NEWCHAPEL

From A Topographical Dictionary of Ireland, 1837

NEWCHAPEL, a parish, in the barony of IFFA and OFFA EAST, county of TIPPERARY, and province of MUNSTER, 3 ¾ miles (N. W.) from Clonmel, on the road to Cashel; containing 1544 inhabitants. This parish, which from the name of one of its townlands is called also Mulloghnoney, comprises 4737 statute acres, as applotted under the tithe act. The soil is fertile, and the lands are generally in a very high state of cultivation; there is neither waste land nor bog. Limestone is found in abundance, and is extensively quarried both for building and agricultural uses; and coal is also found in the parish, but is not worked.

The principal seats are Barn, the residence of S. Moore, Esq., pleasantly situated in an ample demesne extending into the adjoining parishes, and embellished with some stately timber; Darlinghill, of the Hon. Baron Pennefather; Orchardstown, of — Hamerton, Esq.; Barona, of S. Perry, Esq.; and Springmount, of J. Keating, Esq.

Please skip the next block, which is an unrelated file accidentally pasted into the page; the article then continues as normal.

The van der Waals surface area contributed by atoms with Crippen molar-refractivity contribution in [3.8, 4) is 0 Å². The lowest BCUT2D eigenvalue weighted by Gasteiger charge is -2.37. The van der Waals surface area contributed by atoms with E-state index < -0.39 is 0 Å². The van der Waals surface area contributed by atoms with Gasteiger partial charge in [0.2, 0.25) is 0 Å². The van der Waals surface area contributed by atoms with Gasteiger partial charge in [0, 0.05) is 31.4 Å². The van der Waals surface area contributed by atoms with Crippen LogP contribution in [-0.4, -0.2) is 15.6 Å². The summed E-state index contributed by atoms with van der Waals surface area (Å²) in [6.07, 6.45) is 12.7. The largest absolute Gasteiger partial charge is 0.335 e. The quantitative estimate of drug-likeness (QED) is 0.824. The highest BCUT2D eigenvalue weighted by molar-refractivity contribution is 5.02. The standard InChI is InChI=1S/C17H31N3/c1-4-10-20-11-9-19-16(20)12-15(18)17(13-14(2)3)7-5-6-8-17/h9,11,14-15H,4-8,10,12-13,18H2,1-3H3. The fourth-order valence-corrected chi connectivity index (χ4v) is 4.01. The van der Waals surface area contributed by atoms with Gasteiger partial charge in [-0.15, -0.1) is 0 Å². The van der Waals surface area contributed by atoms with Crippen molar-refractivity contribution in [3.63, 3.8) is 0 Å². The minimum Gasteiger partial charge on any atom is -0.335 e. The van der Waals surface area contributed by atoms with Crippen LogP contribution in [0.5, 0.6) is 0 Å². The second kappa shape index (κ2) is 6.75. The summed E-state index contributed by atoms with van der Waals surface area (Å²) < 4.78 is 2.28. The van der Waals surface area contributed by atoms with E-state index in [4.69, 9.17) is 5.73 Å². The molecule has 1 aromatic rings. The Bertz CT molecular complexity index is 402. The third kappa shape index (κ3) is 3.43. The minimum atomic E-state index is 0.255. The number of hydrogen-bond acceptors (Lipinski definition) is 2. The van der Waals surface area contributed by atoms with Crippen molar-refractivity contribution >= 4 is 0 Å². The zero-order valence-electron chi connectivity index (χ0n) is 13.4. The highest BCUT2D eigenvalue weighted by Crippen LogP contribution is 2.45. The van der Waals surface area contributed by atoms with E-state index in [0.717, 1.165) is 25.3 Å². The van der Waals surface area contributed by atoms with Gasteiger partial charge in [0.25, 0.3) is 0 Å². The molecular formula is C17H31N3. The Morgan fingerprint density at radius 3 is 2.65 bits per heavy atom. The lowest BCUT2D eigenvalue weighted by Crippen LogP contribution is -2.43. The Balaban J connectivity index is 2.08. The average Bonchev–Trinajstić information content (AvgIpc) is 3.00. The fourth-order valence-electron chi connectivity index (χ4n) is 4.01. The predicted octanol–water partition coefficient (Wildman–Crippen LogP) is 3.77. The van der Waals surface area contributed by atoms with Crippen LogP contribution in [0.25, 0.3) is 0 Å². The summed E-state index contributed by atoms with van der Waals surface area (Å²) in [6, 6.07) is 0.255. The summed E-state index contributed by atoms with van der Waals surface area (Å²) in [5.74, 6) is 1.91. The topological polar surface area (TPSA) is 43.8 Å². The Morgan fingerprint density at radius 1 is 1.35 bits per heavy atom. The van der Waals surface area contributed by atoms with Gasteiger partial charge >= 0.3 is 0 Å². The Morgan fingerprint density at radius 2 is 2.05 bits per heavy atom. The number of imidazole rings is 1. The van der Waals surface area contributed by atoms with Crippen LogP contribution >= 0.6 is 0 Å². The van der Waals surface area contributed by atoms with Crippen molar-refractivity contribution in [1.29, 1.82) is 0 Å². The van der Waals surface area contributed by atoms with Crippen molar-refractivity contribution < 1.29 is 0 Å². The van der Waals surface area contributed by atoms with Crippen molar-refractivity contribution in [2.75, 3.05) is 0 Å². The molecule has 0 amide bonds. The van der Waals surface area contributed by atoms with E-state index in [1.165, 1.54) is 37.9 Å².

The living is a rectory, in the diocese of Cashel, constituting the prebend of Newchapel in the cathedral of Cashel, and in the patronage of the Archbishop. The tithes under the composition act amount to £462. 3. 4 ½. per annum; the glebe-house, towards the erection of which the late Board of First Fruits contributed a gift of £100, was built in 1790; the glebe comprises 17 ¼ acres of profitable land. The church, a neat edifice, was rebuilt in 1821, for which purpose the late Board of First Fruits granted a loan of £800. There is a private school, in which are about. 70 children. On the townland of Mulloghnoney are the remains of an ancient castle, formerly belonging to the O'Dogherty family.

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